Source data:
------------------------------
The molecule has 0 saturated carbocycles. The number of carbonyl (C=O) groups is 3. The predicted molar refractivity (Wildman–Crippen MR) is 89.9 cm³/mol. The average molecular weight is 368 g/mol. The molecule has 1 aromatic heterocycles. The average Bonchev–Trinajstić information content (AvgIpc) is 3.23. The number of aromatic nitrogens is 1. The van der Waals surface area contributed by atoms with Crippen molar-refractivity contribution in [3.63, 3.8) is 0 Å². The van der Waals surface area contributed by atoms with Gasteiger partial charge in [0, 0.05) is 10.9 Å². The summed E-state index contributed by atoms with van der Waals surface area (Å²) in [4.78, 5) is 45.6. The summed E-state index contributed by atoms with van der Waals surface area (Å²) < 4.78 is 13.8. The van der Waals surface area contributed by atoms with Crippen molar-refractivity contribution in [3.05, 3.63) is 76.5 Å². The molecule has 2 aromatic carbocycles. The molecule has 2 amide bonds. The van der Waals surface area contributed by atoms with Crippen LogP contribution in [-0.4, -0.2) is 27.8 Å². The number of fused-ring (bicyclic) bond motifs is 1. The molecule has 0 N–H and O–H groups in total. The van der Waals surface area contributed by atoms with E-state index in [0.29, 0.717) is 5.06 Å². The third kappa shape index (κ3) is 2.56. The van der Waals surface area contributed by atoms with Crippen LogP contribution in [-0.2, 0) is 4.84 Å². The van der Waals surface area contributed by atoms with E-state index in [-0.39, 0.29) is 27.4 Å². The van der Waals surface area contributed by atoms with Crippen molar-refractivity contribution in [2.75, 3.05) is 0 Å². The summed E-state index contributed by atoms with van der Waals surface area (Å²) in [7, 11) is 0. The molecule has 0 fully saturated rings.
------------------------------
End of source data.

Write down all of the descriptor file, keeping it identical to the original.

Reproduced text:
The molecule has 0 saturated carbocycles. The number of carbonyl (C=O) groups is 3. The predicted molar refractivity (Wildman–Crippen MR) is 89.9 cm³/mol. The average molecular weight is 368 g/mol. The molecule has 1 aromatic heterocycles. The average Bonchev–Trinajstić information content (AvgIpc) is 3.23. The number of aromatic nitrogens is 1. The van der Waals surface area contributed by atoms with Crippen molar-refractivity contribution in [3.63, 3.8) is 0 Å². The van der Waals surface area contributed by atoms with Gasteiger partial charge in [0, 0.05) is 10.9 Å². The summed E-state index contributed by atoms with van der Waals surface area (Å²) in [4.78, 5) is 45.6. The summed E-state index contributed by atoms with van der Waals surface area (Å²) < 4.78 is 13.8. The van der Waals surface area contributed by atoms with Crippen molar-refractivity contribution in [3.05, 3.63) is 76.5 Å². The molecule has 2 aromatic carbocycles. The molecule has 2 amide bonds. The van der Waals surface area contributed by atoms with Crippen LogP contribution in [-0.4, -0.2) is 27.8 Å². The number of fused-ring (bicyclic) bond motifs is 1. The molecule has 0 N–H and O–H groups in total. The van der Waals surface area contributed by atoms with E-state index in [0.29, 0.717) is 5.06 Å². The third kappa shape index (κ3) is 2.56. The van der Waals surface area contributed by atoms with Crippen LogP contribution in [-0.2, 0) is 4.84 Å². The van der Waals surface area contributed by atoms with E-state index in [-0.39, 0.29) is 27.4 Å². The van der Waals surface area contributed by atoms with Crippen molar-refractivity contribution in [2.75, 3.05) is 0 Å². The summed E-state index contributed by atoms with van der Waals surface area (Å²) in [7, 11) is 0. The molecule has 0 fully saturated rings.